Do you have a guilty pleasure snack?
Yeah! Salty, crunchy snacks are my jam. Classic Cape Cod chips will never let me down. Or pretzels with peanut butter. But I try to not feel guilty about it. If most days I am choosing to eat what feels healthy for me and on a Friday night I have a few beers, chips, and maybe a burger? Great! I’ll enjoy it.
What is your favorite inspirational/motivational quote?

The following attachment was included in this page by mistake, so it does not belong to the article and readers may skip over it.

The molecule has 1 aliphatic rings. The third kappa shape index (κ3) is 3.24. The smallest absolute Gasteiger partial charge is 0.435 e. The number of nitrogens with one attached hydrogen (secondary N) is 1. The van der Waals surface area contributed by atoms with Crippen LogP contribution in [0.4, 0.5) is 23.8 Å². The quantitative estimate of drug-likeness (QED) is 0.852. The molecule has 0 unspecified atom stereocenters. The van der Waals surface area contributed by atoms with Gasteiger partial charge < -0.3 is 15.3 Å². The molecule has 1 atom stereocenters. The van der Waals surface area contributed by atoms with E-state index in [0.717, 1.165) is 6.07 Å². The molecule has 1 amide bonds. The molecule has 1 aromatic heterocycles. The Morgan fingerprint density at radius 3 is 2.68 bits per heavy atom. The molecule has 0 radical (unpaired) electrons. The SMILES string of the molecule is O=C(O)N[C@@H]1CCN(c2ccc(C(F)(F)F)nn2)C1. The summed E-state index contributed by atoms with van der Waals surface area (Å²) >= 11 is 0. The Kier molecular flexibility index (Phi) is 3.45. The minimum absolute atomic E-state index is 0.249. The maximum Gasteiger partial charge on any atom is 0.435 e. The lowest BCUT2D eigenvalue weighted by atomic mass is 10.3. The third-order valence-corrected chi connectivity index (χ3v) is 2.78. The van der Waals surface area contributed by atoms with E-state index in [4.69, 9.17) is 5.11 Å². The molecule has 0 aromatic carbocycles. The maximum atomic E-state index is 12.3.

I don’t think I can pick just one! Any quote that reminds me it's okay to let go of expectations I have on myself, I think other people hold on me and encourages pursuing what brings me happiness. Anything from Mantra Magazine. I also always remember my grandfather saying to me “Don’t take life too seriously.” Of course, there are some things I will take very seriously, but it reminds me to let go of trivial things, be lighthearted and focus on what brings me joy.
In one word, describe yourself: